The Journal does not accept unsolicited books for review.

The journal’s peer review policy ensures that all articles in this journal have undergone rigorous peer review, based on initial editor screening and anonymised refereeing by at least two anonymous peer reviewers. Thematic issue introductions are published in thematic issues, and go through internal review by the editorial committee.

View Guest Editor Guidelines here.

If you have further questions please refer to the Berghahn Info for Authors page for general information and guidelines including topics such as article usage and permissions for Berghahn journal article authors.

Publication Ethics Statement

Authors published in Journal of Educational Media, Memory, and Society (JEMMS) certify that their works are original and their own. The editors certify that all materials, with the possible exception of editorial introductions and some types of commentary, have been subjected to double-blind peer review by qualified scholars in the field.The editors certify that all materials, with the possible exception of editorial introductions, book reviews, and some types of commentary, have been subjected to double-blind peer review by qualified scholars in the field. While the publishers and the editorial board make every effort to see that no inaccurate or misleading data, opinions, or statements appear in this journal, they wish to make it clear that the data and opinions appearing in the articles herein are the sole responsibility of the contributor concerned. For a more detailed explanation concerning these qualifications and responsibilities, please see the complete JEMMS publication ethics statement.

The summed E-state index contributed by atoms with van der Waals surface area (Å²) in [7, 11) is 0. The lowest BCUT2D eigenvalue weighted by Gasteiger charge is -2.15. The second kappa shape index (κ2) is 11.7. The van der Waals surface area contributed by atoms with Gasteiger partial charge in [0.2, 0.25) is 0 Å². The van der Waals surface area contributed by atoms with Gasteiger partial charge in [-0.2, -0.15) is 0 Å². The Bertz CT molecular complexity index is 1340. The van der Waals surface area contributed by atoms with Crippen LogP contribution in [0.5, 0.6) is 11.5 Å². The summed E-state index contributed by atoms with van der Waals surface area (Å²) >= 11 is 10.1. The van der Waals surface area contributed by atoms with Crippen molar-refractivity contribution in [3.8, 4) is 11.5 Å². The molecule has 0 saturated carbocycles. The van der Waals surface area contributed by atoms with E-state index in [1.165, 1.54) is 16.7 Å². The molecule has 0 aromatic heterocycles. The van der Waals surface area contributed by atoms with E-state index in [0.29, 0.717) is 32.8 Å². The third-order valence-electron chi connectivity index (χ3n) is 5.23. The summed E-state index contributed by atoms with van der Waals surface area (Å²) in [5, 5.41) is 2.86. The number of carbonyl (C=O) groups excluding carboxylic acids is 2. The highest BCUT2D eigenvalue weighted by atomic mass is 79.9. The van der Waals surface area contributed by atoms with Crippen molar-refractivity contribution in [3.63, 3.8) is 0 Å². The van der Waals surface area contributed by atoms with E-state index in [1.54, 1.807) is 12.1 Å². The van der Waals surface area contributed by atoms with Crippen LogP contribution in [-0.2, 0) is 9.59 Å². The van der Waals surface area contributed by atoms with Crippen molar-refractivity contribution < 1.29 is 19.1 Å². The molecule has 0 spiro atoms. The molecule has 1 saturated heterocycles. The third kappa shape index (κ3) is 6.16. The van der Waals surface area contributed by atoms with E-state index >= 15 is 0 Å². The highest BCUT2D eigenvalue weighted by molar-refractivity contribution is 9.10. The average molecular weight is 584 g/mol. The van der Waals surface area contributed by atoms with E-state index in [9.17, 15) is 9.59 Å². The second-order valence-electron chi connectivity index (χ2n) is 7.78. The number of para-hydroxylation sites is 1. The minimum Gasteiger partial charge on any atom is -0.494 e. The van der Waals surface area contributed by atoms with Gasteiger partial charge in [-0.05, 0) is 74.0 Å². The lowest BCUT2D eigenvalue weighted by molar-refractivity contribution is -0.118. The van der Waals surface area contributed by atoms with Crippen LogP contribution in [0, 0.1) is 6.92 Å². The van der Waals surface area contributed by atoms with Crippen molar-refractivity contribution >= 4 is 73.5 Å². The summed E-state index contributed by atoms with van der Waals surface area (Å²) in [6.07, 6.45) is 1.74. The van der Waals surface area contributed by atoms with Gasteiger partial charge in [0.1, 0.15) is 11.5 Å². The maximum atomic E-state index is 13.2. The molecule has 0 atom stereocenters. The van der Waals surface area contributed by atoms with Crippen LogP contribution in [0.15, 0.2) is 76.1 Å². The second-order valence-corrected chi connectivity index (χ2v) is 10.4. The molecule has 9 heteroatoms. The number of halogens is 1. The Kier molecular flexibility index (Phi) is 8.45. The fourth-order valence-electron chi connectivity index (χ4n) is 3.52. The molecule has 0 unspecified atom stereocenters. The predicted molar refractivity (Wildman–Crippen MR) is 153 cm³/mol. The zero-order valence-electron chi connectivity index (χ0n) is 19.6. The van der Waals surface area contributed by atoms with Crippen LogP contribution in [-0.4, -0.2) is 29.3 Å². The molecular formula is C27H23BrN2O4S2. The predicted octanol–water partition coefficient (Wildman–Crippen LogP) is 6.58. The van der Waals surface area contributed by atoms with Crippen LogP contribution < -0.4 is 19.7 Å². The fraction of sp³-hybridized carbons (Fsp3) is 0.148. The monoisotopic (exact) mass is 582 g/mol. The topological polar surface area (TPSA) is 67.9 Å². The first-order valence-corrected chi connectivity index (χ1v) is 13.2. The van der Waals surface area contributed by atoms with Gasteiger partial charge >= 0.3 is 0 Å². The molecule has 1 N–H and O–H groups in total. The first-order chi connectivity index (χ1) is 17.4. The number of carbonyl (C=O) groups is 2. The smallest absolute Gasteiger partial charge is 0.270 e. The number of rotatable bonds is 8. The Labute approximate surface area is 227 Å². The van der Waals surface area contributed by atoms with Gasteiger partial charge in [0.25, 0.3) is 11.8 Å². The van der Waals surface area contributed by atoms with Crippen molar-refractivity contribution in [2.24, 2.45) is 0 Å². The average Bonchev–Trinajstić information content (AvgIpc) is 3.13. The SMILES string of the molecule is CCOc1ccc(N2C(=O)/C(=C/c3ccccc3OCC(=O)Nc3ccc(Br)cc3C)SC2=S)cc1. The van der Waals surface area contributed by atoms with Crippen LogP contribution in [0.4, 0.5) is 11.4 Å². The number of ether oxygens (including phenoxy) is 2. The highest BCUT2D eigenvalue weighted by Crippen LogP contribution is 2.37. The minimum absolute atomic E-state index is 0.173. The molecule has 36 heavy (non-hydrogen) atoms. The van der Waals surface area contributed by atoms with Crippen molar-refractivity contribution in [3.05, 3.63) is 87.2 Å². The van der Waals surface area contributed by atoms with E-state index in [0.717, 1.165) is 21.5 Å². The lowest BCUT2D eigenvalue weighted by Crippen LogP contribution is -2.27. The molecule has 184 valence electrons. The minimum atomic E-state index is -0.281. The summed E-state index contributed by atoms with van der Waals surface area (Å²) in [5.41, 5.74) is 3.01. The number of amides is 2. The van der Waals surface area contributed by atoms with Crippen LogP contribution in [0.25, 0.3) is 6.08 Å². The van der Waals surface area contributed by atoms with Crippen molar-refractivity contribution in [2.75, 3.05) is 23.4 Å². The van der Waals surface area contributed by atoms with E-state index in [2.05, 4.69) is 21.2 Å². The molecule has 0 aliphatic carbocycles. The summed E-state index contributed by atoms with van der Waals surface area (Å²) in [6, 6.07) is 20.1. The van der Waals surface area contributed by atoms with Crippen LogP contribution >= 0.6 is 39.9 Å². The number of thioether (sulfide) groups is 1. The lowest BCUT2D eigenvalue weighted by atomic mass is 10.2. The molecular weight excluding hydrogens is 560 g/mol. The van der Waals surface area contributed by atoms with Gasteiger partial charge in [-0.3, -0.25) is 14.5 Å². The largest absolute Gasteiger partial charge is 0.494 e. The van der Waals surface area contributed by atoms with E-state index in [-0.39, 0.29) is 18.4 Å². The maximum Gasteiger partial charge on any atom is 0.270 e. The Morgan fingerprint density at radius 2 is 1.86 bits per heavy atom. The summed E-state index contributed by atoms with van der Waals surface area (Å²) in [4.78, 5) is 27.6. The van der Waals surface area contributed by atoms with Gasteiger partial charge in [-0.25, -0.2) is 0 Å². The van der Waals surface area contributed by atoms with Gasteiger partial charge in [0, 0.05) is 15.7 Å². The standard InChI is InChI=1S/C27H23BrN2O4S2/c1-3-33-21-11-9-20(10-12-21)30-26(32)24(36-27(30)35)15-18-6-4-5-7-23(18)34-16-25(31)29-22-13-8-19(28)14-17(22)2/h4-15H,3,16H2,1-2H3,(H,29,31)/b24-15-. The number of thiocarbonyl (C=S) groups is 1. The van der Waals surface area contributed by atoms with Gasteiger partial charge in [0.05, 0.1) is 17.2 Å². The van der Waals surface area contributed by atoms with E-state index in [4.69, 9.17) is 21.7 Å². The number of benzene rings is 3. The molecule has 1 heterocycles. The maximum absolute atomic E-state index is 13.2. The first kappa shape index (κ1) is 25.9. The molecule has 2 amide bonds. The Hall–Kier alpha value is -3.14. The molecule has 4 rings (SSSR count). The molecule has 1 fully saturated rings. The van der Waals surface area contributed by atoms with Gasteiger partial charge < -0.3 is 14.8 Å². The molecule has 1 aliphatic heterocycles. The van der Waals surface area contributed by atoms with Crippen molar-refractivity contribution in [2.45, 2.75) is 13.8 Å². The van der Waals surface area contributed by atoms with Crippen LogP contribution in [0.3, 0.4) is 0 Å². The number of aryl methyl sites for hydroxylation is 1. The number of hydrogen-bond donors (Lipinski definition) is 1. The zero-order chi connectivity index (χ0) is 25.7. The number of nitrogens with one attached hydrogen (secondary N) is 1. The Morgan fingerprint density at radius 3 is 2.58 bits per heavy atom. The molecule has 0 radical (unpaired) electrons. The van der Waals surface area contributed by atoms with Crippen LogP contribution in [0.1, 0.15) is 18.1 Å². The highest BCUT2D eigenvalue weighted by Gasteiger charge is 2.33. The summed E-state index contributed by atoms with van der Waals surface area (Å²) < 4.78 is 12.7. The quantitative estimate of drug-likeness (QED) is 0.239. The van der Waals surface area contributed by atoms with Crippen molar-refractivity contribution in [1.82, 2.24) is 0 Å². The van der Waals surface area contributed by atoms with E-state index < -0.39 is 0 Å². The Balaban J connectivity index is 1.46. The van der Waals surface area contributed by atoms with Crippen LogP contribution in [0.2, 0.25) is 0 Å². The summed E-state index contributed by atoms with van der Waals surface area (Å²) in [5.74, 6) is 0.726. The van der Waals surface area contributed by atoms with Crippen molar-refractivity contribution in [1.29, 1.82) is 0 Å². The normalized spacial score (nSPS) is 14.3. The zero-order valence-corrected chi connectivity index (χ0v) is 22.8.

Annual Subscriptions

Volume 16/2024, 2 issues p.a. (spring, autumn)
ISSN 2041-6938 (Print) • ISSN 2041-6946 (Online)
(rates include handling & surface postage)
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Open Access, Print and Archive Pricing

The Journal of Educational Media, Memory and Society is open access starting with Volume 15. Please contact Berghahn for print-only subscriptions and archive pricing.

Please direct all inquiries regarding subscriptions to

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The Journal of Educational Media, Memory and Society has been published as an Open Access ( journal since 2023. Thanks to the generous support of the Leibniz Institute for Educational Media / Georg Eckert Institute (, there are no submission or article processing charges (APCs) for articles published under this arrangement, resulting in no direct charges to authors.

Textbooks and Beyond

Educational Media in Context(s) Simone Lässig


This article provides an introduction to the aims, methods, and interdisciplinary approach of this new journal, elucidating the traditions of international textbook research and the function of educational media as illuminating sources for various academic disciplines. Textbooks and curricula in particular, which are not only state-approved but also of a highly condensed and selective nature, are obliged to reduce the complexities of the past, present, and future onto a limited number of pages. Particularly in the humanities, which often deal with concepts of identity and portrayals that may be more open to interpretation, textbooks can become the subjects of controversial debate, especially in relation to societal shifts such as globalization and immigration. In this regard, this journal intends to illuminate the situations in which educational media evolve, including their social, cultural, political, and educational contexts. The emergence of new, particularly digital, educational media marks new modes of knowledge production. The Journal of Educational Media, Memory, and Society (JEMMS) invites analyses that reach beyond the printed page and even beyond the institution of the school itself.